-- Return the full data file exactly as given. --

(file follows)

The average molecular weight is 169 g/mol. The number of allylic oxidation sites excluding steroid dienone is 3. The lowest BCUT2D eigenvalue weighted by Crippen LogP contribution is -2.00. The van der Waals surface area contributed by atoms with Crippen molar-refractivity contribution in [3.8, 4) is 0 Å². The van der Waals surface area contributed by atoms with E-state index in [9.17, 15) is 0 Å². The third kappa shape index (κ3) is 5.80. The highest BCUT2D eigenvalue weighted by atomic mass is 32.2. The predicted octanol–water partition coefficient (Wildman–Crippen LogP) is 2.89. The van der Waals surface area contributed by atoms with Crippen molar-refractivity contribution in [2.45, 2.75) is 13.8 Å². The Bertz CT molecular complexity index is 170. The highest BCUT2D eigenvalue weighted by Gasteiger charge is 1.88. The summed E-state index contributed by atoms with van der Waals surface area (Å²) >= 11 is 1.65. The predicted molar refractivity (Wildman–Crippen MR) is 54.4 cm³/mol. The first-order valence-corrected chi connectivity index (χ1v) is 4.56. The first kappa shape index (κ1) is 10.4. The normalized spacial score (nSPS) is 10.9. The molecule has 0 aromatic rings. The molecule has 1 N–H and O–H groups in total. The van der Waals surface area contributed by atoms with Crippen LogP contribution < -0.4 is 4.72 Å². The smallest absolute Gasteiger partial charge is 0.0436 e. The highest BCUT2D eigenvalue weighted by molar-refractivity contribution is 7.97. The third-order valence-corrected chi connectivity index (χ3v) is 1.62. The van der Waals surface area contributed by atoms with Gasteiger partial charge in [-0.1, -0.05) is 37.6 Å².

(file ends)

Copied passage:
The average molecular weight is 169 g/mol. The number of allylic oxidation sites excluding steroid dienone is 3. The lowest BCUT2D eigenvalue weighted by Crippen LogP contribution is -2.00. The van der Waals surface area contributed by atoms with Crippen molar-refractivity contribution in [3.8, 4) is 0 Å². The van der Waals surface area contributed by atoms with E-state index in [9.17, 15) is 0 Å². The third kappa shape index (κ3) is 5.80. The highest BCUT2D eigenvalue weighted by atomic mass is 32.2. The predicted octanol–water partition coefficient (Wildman–Crippen LogP) is 2.89. The van der Waals surface area contributed by atoms with Crippen molar-refractivity contribution in [2.45, 2.75) is 13.8 Å². The Bertz CT molecular complexity index is 170. The highest BCUT2D eigenvalue weighted by Gasteiger charge is 1.88. The summed E-state index contributed by atoms with van der Waals surface area (Å²) >= 11 is 1.65. The predicted molar refractivity (Wildman–Crippen MR) is 54.4 cm³/mol. The first-order valence-corrected chi connectivity index (χ1v) is 4.56. The first kappa shape index (κ1) is 10.4. The normalized spacial score (nSPS) is 10.9. The molecule has 0 aromatic rings. The molecule has 1 N–H and O–H groups in total. The van der Waals surface area contributed by atoms with Crippen LogP contribution < -0.4 is 4.72 Å². The smallest absolute Gasteiger partial charge is 0.0436 e. The highest BCUT2D eigenvalue weighted by molar-refractivity contribution is 7.97. The third-order valence-corrected chi connectivity index (χ3v) is 1.62. The van der Waals surface area contributed by atoms with Gasteiger partial charge in [-0.1, -0.05) is 37.6 Å².